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Email Preservation: How Hard Can it Be?, National Archives, 6 July 2017

Email Preservation: How Hard Can it Be?, National Archives, 6 July 2017

Live notes, so an incomplete, partial record of what actually happened.

Tags: dpc_email

My asides in {}

Stream/Deck: http://dpconline.org/events/past-events/email-preservation-2017


Talks

1040 – Introductory talk with Chris Prom, University of Illinois Urbana-Champaign and Kate Murray, Library of Congress.

Chris leads Archival Connections Project. Three goals:

  1. To evaluate, test, and implement the wide range of methods, data models, and tools that can help archivists and librarians complete the essential tasks of archival acquisition, arrangement, description, and access for born-digital materials.

  2. To foster collaborative research by archivists, functional experts, subject librarians, and teaching faculty at the University of Illinois, to inform the design and implementation of these emergent tools.

  3. To increase collaboration and sharing between the many external standards groups and technology development projects that seek to cope with the advent of ‘cloud-based’ archival materials and records.

Goals for the Mellon/DPC taskforce: survey what is being done, create a framework, make an agenda .. Not legal/policy work .. about technical solutions .. focus on what is different about email? .. not building tools/services .. make case that email is a cultural document worthy of preservation .. email as habitat ..

quick case studies of 'rescuing' an email archive of Nobel scientist - a disk image that included an image of an earlier disk #dpc_email

— William Kilbride (@WilliamKilbride) July 6, 2017

Email is an object, several objects & a verb says Email Pres. Task Force. All adds to the complexity of preserving email data #DPC_email

— Edith Halvarsson (@EdithHalvarsson) July 6, 2017

.. Email super interoperable .. compatibility across systems makes it work .. but archivists get to work with what is leftover at the end as part of a process of transformation between sending and receiving .. on authenticity: archives can control what they get but can't deal with what happens before that .. how people use email - eg use deleted emails as an archive!!! - can often be unique to them (and not seem odd because they don't know much about the practice of others) ..

Great to hear Google are keen to respond to digital preservation issues re gmail - bodes well for my Google Drive work #dpc_email

— Jenny Mitcham (@Jenny_Mitcham) July 6, 2017

1130 – Case study 1: Collecting email archives with Jonathan Pledge, British Library

Since 2000 .. pioneered use of digital forensics .. move to curator lead born-digital work from May 2015 .. using DROID .. creating PDF-As accessable via a FTP server in the Reading Rooms .. John Berger archive has .pst files; extracted .msg ..

#dpc_email Jonathan Pledge - Using Aid4mail Forensic and ePADD - as core technology in workflow

— Tim Gollins (@timgollins) July 6, 2017

.. email is personal and so UK Data Protection kicks in and so lots of manual checking and most can't be made available anyway (because whole threads of emails are removed if one email is deemed too personal)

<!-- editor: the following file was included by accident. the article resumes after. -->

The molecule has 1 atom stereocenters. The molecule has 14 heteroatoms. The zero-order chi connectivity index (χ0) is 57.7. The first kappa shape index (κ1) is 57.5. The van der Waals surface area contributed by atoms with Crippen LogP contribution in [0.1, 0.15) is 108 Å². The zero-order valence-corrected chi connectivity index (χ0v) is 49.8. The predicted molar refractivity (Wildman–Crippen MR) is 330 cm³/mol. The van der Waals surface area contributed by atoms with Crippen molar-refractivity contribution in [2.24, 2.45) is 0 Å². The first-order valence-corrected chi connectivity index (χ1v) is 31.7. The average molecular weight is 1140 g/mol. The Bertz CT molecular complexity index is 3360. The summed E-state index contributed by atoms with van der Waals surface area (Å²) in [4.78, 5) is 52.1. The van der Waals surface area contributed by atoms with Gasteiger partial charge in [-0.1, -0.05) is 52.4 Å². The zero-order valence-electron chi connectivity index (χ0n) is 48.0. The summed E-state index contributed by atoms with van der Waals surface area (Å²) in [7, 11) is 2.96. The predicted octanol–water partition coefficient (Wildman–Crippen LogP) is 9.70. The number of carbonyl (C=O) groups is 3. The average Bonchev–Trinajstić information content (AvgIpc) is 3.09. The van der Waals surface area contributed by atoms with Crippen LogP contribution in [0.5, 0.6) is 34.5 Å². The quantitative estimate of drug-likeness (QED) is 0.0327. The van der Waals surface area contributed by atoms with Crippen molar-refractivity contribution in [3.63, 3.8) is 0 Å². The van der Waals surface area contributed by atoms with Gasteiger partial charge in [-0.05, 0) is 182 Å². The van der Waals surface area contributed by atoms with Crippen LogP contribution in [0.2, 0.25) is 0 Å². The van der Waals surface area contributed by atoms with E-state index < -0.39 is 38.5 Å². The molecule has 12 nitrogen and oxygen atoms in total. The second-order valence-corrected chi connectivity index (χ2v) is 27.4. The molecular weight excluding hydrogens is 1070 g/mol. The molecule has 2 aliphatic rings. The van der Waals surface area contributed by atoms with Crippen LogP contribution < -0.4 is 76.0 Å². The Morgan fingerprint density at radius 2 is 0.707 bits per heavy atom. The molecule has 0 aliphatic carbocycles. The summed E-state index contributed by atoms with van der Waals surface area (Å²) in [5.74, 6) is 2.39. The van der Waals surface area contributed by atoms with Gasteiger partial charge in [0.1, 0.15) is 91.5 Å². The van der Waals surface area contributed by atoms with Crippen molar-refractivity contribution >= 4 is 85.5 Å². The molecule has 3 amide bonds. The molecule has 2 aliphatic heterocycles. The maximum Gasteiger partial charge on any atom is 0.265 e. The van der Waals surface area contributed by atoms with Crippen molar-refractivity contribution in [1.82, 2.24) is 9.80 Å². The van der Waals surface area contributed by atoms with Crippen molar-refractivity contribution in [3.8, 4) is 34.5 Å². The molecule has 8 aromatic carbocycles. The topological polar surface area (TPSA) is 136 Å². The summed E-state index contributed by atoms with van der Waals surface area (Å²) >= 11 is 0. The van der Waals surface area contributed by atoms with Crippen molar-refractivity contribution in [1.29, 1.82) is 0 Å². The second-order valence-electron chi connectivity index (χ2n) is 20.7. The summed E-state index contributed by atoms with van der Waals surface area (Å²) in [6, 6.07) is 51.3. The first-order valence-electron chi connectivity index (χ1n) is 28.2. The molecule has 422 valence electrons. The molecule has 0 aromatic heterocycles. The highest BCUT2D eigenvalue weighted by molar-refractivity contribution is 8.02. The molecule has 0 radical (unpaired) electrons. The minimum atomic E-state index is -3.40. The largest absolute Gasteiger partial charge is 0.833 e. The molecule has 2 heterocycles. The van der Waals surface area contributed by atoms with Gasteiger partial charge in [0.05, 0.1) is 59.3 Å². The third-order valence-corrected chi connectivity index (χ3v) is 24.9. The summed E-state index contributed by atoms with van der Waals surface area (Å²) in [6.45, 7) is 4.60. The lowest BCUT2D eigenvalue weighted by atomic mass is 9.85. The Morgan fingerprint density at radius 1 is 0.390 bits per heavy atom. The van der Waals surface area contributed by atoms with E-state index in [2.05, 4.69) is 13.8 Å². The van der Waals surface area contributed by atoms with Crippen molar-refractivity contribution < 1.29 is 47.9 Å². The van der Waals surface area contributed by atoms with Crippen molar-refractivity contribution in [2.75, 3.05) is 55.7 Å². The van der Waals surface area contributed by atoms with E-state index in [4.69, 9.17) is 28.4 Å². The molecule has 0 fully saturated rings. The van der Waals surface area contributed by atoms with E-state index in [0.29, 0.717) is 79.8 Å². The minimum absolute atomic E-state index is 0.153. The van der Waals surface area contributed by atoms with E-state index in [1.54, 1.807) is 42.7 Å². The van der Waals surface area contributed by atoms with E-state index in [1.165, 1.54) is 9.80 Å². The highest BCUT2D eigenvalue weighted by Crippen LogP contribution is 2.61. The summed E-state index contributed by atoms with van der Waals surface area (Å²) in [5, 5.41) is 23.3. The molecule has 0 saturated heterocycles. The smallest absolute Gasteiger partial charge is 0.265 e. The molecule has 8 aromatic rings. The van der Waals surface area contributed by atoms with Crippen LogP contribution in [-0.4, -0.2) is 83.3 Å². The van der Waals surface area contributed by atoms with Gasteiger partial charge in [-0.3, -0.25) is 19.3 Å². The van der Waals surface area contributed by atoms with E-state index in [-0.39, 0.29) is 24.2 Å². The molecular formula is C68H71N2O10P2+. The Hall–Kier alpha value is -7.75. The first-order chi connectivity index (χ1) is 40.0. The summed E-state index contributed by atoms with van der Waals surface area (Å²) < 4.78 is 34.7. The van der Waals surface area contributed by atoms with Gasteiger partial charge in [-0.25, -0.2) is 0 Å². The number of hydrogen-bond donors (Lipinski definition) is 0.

#dpc_email Jonathan Pledge - Now discussing DPA 1998 (processing personal data) - this brings challenging issues - results in closed records

— Tim Gollins (@timgollins) July 6, 2017

1155 – Case study 2: Email and the record of government with Anthea Seles, The UK National Archives, and Greg Falconer, UK Government Cabinet Office

The challenge around email isn't preservation, it is capture (choosing what to get and what can be got) and presentation (meaningful to researchers, even those who want to compute over it) .. email capture in organisations is subject to bloat .. finding good ways to present email can help both users and things like sensitivity review .. looking at ePADD to deal with accessibility .. can archives use email archives to understand what was important to government at a particular moment and therefore organise capture around the themes that emerge? .. Capstone: created by NARA as a concept, capture senior management level stuff

agreed - #dpc_email (to put back on #tag) - as ever recording the basis of selection of the collection is key to future interpretation. https://t.co/AAMYRF449j

— Tim Gollins (@timgollins) July 6, 2017

1220 – Case study 3: Michael Hope, Preservica Email Preservation

#dpc_email now Michael Hope from @Preservica - asserting that some issues of preservation have been addressed

— Tim Gollins (@timgollins) July 6, 2017

Preservica's approach to email preservation looks neat! #dpc_email

— Jenny Mitcham (@Jenny_Mitcham) July 6, 2017

1400 – Email Task force themes with Kate Murray, Library of Congress, and Technology Road map with Chris Prom, University of Illinois Urbana-Champaign

We're still on the upswing around what's coming with email ..

#dpc_email - @chrisprom & @fileformatology - Interesting that curation tools are driving need to "pre-migrate" email to enable processing

— Tim Gollins (@timgollins) July 6, 2017

Tools: ePADD, BitCurator, DArcMail, then proprietary stuff such as Access Data FTK and Preservica and Emailchemy .. MBOX as preservation target format .. ePADD just connects entities and doesn't disambiguate .. ePADD can be used by the donor to redact stuff they don't want archived ..

1530 – Review and discussion, chaired by William Kilbride, DPC

GDPR regulations will have a big impact across Europe; might be easier for risk averse organisations to delete than retain; so the email archives we are talking about might not exist!; need for fine grained redaction until the end of someone's life; chain of processing/custody needs to be documented; comes in May 2018 .. use of email client API to capture email during use rather than at the end of use ..


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